There's been plenty of right-wing hand-wringing recently over fears that Barack Obama's election will bring about a new era of 1960s liberalism. Obama's selection of Eric Holder for attorney general, however, should calm at least one of those fears, the one regarding the war on drugs. Reason magazine recently called Holder's "rhetoric on the seriousness of marijuana offenses was indistinguishable from that of the most zealous Republican drug warrior" and offered the following quotes from Holder:
The truth of the matter is that marijuana is a significant problem for the city....Crack cocaine still drives most of the violence in this city, but marijuana violence is increasing. We need to nip it in the bud.
Four years later, when he was the deputy attorney general, Holder talked up the Clinton administration's alleged drug war victories during a weekly briefing (also quoted by TalkLeft):
We've made some major inroads in the drug problem but we don't have--I mean, if you think back there was a Time magazine article I remember on--a cover story on cocaine and--this was sometime back in the late '80s--and at that point, I remember reading the article and the article seemed to indicate that, you know, it was [a] drug being used by the middle class and that there were not many consequences for that use. We obviously know that that is not true now....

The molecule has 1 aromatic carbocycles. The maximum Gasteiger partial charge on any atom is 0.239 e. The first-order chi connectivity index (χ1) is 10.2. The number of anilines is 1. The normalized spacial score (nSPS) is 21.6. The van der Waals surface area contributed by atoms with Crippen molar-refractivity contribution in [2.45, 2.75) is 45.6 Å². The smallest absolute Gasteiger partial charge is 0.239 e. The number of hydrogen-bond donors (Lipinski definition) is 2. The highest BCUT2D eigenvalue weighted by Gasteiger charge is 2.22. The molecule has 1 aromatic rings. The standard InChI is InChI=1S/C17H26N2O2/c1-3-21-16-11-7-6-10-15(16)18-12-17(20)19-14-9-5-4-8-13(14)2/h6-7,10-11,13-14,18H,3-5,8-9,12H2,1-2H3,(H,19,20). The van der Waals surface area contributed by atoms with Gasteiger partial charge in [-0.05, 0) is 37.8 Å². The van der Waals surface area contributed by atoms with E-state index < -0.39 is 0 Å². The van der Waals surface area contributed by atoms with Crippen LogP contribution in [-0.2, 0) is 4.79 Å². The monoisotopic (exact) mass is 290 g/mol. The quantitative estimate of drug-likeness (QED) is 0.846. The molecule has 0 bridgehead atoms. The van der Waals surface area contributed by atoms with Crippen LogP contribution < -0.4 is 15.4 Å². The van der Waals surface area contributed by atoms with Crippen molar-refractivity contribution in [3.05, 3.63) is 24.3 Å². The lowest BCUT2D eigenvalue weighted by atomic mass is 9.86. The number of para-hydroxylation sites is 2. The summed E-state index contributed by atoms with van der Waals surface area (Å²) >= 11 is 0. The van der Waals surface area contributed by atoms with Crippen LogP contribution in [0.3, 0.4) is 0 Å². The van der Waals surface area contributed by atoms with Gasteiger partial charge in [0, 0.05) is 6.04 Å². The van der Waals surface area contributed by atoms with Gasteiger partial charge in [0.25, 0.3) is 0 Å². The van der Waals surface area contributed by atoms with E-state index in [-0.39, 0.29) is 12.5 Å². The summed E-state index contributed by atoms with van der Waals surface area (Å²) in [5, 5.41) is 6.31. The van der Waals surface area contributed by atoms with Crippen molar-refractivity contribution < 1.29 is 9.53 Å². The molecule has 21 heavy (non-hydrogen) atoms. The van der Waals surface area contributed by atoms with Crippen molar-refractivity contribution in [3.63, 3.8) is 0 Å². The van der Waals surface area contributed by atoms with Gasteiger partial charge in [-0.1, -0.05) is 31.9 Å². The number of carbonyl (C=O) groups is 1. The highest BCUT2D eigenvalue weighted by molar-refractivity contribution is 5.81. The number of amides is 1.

Certainly, I think, as opposed to the late '80s and the early '90s, I think consumption is down.
The Washington City Paper listed Holder's past actions in the war on drugs:
In 1996, Holder proposed cracking down on marijuana users and sellers, a policy perspective which was and--assuming he still holds it--is completely antithetical to President-Elect Barack Obama's promise to end federal crackdowns on medical marijuana dispensaries.
What kind of legacy did Holder leave? Evidence abounds that the drug war has done nothing to help D.C.'s crime problem. The MPD are still investigating recent violence in Petworth, but it's likely that the crimes have a drug component, just as they do in Trinidad, Anacostia, on Kennedy Street, and in other parts of the District. Turf wars have become part and parcel of the drug trade, and are a direct result of law enforcement artificially driving up prices for drugs and limiting geographic opportunities for transactions.
The issue was also mentioned at HuffPost's roundup of reactions to the Holder selection in the media.
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